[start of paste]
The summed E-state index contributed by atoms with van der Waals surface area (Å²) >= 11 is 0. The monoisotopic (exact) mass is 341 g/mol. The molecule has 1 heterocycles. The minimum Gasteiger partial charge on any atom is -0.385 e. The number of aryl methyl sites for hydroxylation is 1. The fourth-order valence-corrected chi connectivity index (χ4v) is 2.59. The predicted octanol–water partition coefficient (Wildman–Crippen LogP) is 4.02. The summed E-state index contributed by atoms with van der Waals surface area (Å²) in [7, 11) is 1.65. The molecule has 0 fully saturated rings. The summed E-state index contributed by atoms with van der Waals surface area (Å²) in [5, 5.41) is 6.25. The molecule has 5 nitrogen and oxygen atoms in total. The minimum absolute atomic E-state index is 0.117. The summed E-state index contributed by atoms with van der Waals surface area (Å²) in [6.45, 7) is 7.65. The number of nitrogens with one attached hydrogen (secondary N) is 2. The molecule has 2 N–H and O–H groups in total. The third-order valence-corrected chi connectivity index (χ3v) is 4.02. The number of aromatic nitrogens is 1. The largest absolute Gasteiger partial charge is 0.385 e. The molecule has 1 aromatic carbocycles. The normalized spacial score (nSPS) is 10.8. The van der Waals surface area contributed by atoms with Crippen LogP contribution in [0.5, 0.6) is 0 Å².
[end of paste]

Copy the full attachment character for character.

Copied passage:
The summed E-state index contributed by atoms with van der Waals surface area (Å²) >= 11 is 0. The monoisotopic (exact) mass is 341 g/mol. The molecule has 1 heterocycles. The minimum Gasteiger partial charge on any atom is -0.385 e. The number of aryl methyl sites for hydroxylation is 1. The fourth-order valence-corrected chi connectivity index (χ4v) is 2.59. The predicted octanol–water partition coefficient (Wildman–Crippen LogP) is 4.02. The summed E-state index contributed by atoms with van der Waals surface area (Å²) in [7, 11) is 1.65. The molecule has 0 fully saturated rings. The summed E-state index contributed by atoms with van der Waals surface area (Å²) in [5, 5.41) is 6.25. The molecule has 5 nitrogen and oxygen atoms in total. The minimum absolute atomic E-state index is 0.117. The summed E-state index contributed by atoms with van der Waals surface area (Å²) in [6.45, 7) is 7.65. The number of nitrogens with one attached hydrogen (secondary N) is 2. The molecule has 2 N–H and O–H groups in total. The third-order valence-corrected chi connectivity index (χ3v) is 4.02. The number of aromatic nitrogens is 1. The largest absolute Gasteiger partial charge is 0.385 e. The molecule has 1 aromatic carbocycles. The normalized spacial score (nSPS) is 10.8. The van der Waals surface area contributed by atoms with Crippen LogP contribution in [0.5, 0.6) is 0 Å².